The oenologist André Tchelistcheff (1901-1994), already legendary during his lifetime, was born in Moscow. He was only able to successfully complete his studies of agriculture in Brno (Czechoslovakia) after a long war-related injury or illness. In 1937 he began to study viticulture and oenology in Paris and worked on a winery near Versailles. In addition, he was an assistant to the director of the viticulture department at the Institut National d'Agronomie. Tchelistcheff perfected his knowledge in lectures on microbiology at the Institut Pasteur. For some time he also worked for the champagne house Moët et Chandon.
Tchelistcheff met the Frenchman Georges de Latour, who ran the Beaulieu Vineyard in Napa-Valley, California. In 1937 he was hired as cellar master, a position he held for 35 years. For some time Miljenko "Mike" Grgich (born 1923) and Joe Heitz (1919-2000) were also active in the winery as his assistants. Tchelistcheff did pioneer work in the modern wine-making industry in California. He introduced a number of new winemaking techniques such as malolactic fermentation, temperature-controlled fermentation and other cellar-technical measures. He was concerned with the prevention of frost damage (by wind machines) and thus had an enormous influence on the rapid rise of Californian viticulture.
In addition to his main job at Beaulieu, he ran his own small laboratory in St. Helena and worked as a consultant for many wineries in Napa Valley and Sonoma, as well as in Europe after leaving Beaulieu in 1973. Wineries he advised included the historic Buena Vista Winery, founded by Californian wine-growing pioneer Agoston Haraszthy (1812-1869), the then two young entrepreneurs Robert Mondavi and Joe Heitz, as well as Château Ste Michelle in the US state of Washington and in Europe Ornellaia in Italian Tuscany.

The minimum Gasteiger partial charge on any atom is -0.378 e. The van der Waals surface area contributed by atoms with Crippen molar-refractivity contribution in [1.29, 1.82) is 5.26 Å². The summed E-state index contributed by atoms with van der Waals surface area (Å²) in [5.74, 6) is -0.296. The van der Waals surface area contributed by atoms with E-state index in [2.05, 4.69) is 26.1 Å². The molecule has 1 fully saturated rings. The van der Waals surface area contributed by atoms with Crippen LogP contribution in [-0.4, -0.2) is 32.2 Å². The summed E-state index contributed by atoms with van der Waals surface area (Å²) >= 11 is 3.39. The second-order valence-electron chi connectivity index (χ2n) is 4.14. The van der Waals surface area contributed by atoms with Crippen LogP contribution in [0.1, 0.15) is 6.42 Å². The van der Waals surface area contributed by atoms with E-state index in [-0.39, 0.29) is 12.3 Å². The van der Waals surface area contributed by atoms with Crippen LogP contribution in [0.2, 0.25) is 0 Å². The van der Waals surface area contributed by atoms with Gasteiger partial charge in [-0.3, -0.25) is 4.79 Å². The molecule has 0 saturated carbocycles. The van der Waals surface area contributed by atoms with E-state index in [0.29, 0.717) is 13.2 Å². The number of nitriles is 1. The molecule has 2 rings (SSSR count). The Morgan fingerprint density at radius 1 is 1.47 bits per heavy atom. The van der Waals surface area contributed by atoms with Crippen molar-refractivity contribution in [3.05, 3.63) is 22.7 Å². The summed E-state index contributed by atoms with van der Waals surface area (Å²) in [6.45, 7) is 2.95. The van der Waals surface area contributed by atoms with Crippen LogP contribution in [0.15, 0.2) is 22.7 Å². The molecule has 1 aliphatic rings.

André Tchelistcheff has received numerous honours, including honorary membership of the American Society of Enologists and was appointed Chevalier by the French government as early as 1954 and then Officier de l'Ordre du Mérite Agricole in 1979. His findings and proposed rules for winemaking are still valid today, he was an outstanding personality in the winemaking world. His son Dimitri Tchelistcheff worked in a similar capacity in the Mexican wine-growing region of Baja California (Lower California), where he introduced European grape varieties and new cellar techniques.